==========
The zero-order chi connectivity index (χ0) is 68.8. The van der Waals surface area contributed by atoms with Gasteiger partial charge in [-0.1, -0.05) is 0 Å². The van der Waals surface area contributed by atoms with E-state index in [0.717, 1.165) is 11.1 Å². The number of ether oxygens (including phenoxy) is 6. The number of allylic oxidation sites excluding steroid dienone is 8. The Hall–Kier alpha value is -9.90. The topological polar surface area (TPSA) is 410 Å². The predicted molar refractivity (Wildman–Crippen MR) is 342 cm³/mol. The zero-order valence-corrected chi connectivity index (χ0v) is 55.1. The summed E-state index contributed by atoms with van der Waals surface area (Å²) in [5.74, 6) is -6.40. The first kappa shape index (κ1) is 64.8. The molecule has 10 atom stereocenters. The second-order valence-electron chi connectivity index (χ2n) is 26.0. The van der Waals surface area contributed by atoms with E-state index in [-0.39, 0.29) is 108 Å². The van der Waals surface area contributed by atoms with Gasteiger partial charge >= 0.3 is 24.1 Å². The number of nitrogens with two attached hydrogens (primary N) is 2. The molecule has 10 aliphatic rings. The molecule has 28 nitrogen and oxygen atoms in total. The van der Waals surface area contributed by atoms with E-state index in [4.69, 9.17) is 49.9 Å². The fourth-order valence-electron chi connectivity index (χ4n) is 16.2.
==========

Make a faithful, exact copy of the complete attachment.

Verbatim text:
The zero-order chi connectivity index (χ0) is 68.8. The van der Waals surface area contributed by atoms with Gasteiger partial charge in [-0.1, -0.05) is 0 Å². The van der Waals surface area contributed by atoms with E-state index in [0.717, 1.165) is 11.1 Å². The number of ether oxygens (including phenoxy) is 6. The number of allylic oxidation sites excluding steroid dienone is 8. The Hall–Kier alpha value is -9.90. The topological polar surface area (TPSA) is 410 Å². The predicted molar refractivity (Wildman–Crippen MR) is 342 cm³/mol. The zero-order valence-corrected chi connectivity index (χ0v) is 55.1. The summed E-state index contributed by atoms with van der Waals surface area (Å²) in [5.74, 6) is -6.40. The first kappa shape index (κ1) is 64.8. The molecule has 10 atom stereocenters. The second-order valence-electron chi connectivity index (χ2n) is 26.0. The van der Waals surface area contributed by atoms with E-state index in [-0.39, 0.29) is 108 Å². The van der Waals surface area contributed by atoms with Gasteiger partial charge >= 0.3 is 24.1 Å². The number of nitrogens with two attached hydrogens (primary N) is 2. The molecule has 10 aliphatic rings. The molecule has 28 nitrogen and oxygen atoms in total. The van der Waals surface area contributed by atoms with E-state index in [4.69, 9.17) is 49.9 Å². The fourth-order valence-electron chi connectivity index (χ4n) is 16.2.